State v. WenzelAnnotate this Case
306 N.W.2d 769 (1981)
STATE of Iowa, Appellee, v. Clarence Gene WENZEL, Appellant. STATE of Iowa, Appellee, v. Donald Edward WENZEL, Appellant.
Nos. 64603, 64604.
Supreme Court of Iowa.
June 17, 1981.
*770 Harry H. Smith and MacDonald Smith, Sioux City, and John J. Wolfe, Jr., Clinton, for appellants.
Thomas J. Miller, Atty. Gen., Lona Hansen, Asst. Atty. Gen., and Joseph S. Beck, Asst. Clinton County Atty., for appellee.
Considered by UHLENHOPP, P. J., and HARRIS, McGIVERIN, LARSON and SCHULTZ, JJ.
May the trial court reject a plea agreement at time of sentencing even though the court had accepted the agreement when the defendant entered his guilty plea? We conclude the court can later reject the plea agreement when it allows defendant to withdraw his guilty plea. Therefore, we affirm.
Defendants Clarence and Donald Wenzel were charged by informations with rioting in violation of section 723.1, The Code 1979, in connection with a labor dispute. Pursuant to plea agreements, defendants entered pleas of guilty to the charges.
The terms of the plea agreements were that in exchange for the guilty pleas the State would recommend and the court would order that defendants receive deferred sentences. At both guilty plea proceedings the trial court stated that it accepted the plea agreement and advised the defendants that the court would embody in the judgment and sentence the disposition provided for in the plea agreement. Iowa R.Crim.P. 9(2), (3).
Both defendants were eligible for deferred sentences, sections 907.3, .4, and both presentence reports recommended that the court consider giving deferred sentences. However, on the day of sentencing, the court said that after reviewing the presentence reports and the plea agreements it decided to reject the agreements. After rejecting the plea agreements, the court allowed defendants to withdraw their guilty pleas.
We granted defendants' applications for discretionary review of the court's rejection of the plea agreements it had previously accepted. We consolidated the two cases on appeal and treat them as one.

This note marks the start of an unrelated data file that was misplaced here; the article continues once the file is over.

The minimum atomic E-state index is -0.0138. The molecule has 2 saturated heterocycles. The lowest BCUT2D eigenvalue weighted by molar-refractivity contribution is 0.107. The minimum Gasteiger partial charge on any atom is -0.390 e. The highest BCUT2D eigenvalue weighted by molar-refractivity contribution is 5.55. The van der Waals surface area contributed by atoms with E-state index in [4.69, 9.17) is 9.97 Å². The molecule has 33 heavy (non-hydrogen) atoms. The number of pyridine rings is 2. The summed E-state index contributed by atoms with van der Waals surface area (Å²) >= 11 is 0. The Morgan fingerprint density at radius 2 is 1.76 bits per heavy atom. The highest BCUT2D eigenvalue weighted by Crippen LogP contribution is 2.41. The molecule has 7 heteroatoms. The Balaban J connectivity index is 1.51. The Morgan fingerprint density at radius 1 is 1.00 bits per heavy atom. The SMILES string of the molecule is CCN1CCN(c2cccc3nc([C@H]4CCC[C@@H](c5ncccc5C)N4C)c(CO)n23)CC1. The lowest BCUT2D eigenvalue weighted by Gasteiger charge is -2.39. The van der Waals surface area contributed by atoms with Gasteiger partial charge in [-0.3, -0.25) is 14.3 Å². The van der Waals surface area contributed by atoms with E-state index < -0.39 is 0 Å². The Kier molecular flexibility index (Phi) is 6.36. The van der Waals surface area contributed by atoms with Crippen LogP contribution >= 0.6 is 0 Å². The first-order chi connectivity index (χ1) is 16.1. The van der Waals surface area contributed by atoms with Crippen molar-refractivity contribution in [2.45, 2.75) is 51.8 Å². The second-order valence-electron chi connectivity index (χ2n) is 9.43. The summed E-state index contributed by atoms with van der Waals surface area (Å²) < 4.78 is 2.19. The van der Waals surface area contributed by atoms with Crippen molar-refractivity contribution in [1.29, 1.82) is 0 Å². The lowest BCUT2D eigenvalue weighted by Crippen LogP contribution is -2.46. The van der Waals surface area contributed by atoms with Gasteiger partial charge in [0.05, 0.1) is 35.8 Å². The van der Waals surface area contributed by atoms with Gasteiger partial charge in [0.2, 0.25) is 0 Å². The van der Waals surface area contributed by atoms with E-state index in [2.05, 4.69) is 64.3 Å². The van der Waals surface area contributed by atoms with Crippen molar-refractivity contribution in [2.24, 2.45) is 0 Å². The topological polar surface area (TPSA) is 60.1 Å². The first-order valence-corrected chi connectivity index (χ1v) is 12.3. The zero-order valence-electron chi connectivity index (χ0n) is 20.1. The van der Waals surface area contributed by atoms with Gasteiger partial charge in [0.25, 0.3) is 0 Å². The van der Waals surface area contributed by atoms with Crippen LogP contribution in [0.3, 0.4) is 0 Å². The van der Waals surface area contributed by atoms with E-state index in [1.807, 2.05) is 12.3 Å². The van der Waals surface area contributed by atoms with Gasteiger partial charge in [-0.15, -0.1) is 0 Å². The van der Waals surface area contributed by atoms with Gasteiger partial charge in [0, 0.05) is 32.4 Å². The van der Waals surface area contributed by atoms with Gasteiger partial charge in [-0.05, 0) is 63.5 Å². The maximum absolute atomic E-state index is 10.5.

Defendants contend that Iowa R. Crim. P. 9 does not permit a trial court to accept a plea agreement and then reject it at sentencing. They claim that we should order the court to specifically perform the agreements it had accepted. We conclude that rule 9 does not prohibit a court's rejection of a plea agreement and a defendant is not harmed as long as the court allows withdrawal of the plea.Iowa R.Crim.P. 9(2) provides: 2. Advising court of agreement. If a plea agreement has been reached by the parties the court shall require the disclosure of the agreement in open court at the time the plea is offered. Thereupon, if the agreement is conditioned upon concurrence *771 of the court in the charging or sentencing concession made by the prosecuting attorney, the court may accept or reject the agreement, or may defer its decision as to acceptance or rejection until receipt of a presentence report.
Rule 9(2) gives a court three options regarding the plea agreement at the time the plea is offered if the agreement is conditioned on the court's acceptance. First, the court may accept the agreement and "inform the defendant that it will embody in the judgment and sentence the disposition provided for in the plea agreement" or a more favorable disposition. Iowa R.Crim.P. 9(3). Second, the court may reject the plea agreement and "afford the defendant the opportunity to then withdraw his or her plea." Iowa R.Crim.P. 9(4). Third, the court "may defer its decision as to acceptance or rejection until receipt of a presentence report." Iowa R.Crim.P. 9(2).